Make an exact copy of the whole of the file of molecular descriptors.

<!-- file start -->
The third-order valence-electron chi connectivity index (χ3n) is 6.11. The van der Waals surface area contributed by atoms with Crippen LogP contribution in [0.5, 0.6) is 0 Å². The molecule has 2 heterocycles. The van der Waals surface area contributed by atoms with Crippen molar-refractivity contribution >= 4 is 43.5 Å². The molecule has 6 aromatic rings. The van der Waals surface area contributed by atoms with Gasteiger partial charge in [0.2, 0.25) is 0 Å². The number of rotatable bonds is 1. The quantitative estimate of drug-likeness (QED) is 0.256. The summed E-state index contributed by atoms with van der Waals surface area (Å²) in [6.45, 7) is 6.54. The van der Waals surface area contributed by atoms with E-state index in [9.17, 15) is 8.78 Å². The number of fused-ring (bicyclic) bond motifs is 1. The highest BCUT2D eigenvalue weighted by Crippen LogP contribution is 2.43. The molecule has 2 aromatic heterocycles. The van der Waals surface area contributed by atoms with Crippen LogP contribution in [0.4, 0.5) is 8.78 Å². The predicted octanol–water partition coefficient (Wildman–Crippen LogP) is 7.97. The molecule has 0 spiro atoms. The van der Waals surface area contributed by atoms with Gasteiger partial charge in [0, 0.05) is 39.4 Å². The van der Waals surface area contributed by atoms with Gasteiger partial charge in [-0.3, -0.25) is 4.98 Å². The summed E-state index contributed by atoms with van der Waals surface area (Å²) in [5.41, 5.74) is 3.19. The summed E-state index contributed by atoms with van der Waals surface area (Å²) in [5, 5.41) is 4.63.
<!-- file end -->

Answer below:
The third-order valence-electron chi connectivity index (χ3n) is 6.11. The van der Waals surface area contributed by atoms with Crippen LogP contribution in [0.5, 0.6) is 0 Å². The molecule has 2 heterocycles. The van der Waals surface area contributed by atoms with Crippen molar-refractivity contribution >= 4 is 43.5 Å². The molecule has 6 aromatic rings. The van der Waals surface area contributed by atoms with Gasteiger partial charge in [0.2, 0.25) is 0 Å². The number of rotatable bonds is 1. The quantitative estimate of drug-likeness (QED) is 0.256. The summed E-state index contributed by atoms with van der Waals surface area (Å²) in [6.45, 7) is 6.54. The van der Waals surface area contributed by atoms with E-state index in [9.17, 15) is 8.78 Å². The number of fused-ring (bicyclic) bond motifs is 1. The highest BCUT2D eigenvalue weighted by Crippen LogP contribution is 2.43. The molecule has 2 aromatic heterocycles. The van der Waals surface area contributed by atoms with Crippen LogP contribution in [0.4, 0.5) is 8.78 Å². The predicted octanol–water partition coefficient (Wildman–Crippen LogP) is 7.97. The molecule has 0 spiro atoms. The van der Waals surface area contributed by atoms with Gasteiger partial charge in [0, 0.05) is 39.4 Å². The van der Waals surface area contributed by atoms with Gasteiger partial charge in [-0.3, -0.25) is 4.98 Å². The summed E-state index contributed by atoms with van der Waals surface area (Å²) in [5.41, 5.74) is 3.19. The summed E-state index contributed by atoms with van der Waals surface area (Å²) in [5, 5.41) is 4.63.